Vandana Shiva, a renowned scientist and activist in India, wrote that Monsanto had also planned to control water in India. Its aim was to control water supply through privatization. In other words, Monsanto sought to profit from water, a lifeline of Indian livelihood. By seeking control of water, Monsanto also seized the opportunity to benefit from the scarce water supply that plagues communities throughout India.

Manipulation and Misinformation

The failure of Monsanto’s GM seeds was palpable. The farmers held onto their hopes for better crops after they had planted the “magic” seeds. Their crops never came. Throughout the villages in India the harvest from the GM seeds failed. The parasites destroyed the so-called “pest-proof” GM seeds. Monsanto uses methods of manipulation and misinformation to reap their own benefits and profits at the cost of the farmers who rely on organic methods to grow their crops and animals, a tradition that existed in India for centuries. By a contractual clause, the farmers could not save Monsanto’s GM seeds for reuse after the first season.

Whether or not the farmers understood this legal binding would merit an examination to underscore the extent of Monsanto’s market power and conniving business practices. Misleading and forcing farmers to buy the GM seeds through government policy and market monopoly must be purged as part of reforming the Indian agricultural market.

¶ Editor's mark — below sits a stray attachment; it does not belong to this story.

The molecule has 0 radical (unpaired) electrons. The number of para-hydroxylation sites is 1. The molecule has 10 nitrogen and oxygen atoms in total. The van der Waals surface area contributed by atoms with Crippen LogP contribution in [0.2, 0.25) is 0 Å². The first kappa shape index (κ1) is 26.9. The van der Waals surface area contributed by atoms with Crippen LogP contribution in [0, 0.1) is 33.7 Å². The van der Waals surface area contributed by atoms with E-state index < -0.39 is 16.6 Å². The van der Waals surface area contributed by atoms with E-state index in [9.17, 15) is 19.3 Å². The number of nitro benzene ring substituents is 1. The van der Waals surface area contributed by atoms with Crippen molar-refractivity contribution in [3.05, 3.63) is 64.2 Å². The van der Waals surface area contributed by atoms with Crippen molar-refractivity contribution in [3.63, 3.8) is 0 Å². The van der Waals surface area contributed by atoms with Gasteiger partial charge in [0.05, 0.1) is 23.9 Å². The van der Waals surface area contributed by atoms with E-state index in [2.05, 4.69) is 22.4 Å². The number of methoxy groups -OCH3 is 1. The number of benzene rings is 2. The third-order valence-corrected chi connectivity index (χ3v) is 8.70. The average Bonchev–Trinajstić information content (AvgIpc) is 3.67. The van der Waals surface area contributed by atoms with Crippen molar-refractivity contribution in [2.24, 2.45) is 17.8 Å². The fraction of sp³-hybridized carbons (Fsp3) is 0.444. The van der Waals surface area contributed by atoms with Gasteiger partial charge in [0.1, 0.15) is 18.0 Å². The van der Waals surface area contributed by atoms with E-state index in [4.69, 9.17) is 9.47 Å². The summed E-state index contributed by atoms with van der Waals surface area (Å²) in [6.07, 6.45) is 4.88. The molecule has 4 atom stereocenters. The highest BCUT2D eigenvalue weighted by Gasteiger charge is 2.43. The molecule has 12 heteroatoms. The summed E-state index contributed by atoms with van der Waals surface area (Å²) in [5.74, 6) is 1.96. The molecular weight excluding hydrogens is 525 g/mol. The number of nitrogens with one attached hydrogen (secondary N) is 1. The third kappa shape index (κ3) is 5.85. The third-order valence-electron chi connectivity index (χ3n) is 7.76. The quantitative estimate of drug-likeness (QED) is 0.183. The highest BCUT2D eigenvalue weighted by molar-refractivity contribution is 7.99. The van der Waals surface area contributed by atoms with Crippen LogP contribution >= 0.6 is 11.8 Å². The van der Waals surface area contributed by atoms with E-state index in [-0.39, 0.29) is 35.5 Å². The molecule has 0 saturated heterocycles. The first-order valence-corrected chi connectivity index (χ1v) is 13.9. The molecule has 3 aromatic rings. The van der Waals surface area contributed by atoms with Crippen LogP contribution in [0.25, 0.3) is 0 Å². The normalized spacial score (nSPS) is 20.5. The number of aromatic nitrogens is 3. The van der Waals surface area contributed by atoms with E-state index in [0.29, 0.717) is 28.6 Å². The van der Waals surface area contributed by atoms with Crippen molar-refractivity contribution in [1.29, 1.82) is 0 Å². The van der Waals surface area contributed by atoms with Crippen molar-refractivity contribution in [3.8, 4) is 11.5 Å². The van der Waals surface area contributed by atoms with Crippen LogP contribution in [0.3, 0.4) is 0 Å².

“Quit India”

Mahatma Gandhi declared “quit India” against the British colonization in India. Some 60 years later, a group of activists are using the same message against Monsanto. Public perception against Monsanto has been growing stronger. And that is a single big force to bring about agricultural reform in India. The Indian farmers have destroyed Monsanto’s many test farming sites. The anger of the masses has not spared Indian government. Organized groups have actively spoken against the “incompetence and irresponsibility of the Union government to gamble with the future of Indian agriculture.”

The Indians certainly have risen against a corporate giant. Leaders and luminaries around the world have spoken as well. To cite an example, Prince Charles has expressed his contempt for the “bio-tech leaders” and “politicians” who have caused suicides among the Indian farmers. His charity organization promotes “long-term benefits of sustainable agriculture” that would provide “decent returns” to the farmers.

But what does the future really hold for Monsanto’s GM seeds in India? The 2010 ban on Monsanto’s GM seeds was a positive step forward by the Indian government to save the lives of the farmers and its farming communities. Only time will tell how long the effects of these policy changes will last. In a country where money, politics, and business often go hand in hand, farmers may now be at the mercy of their own fate.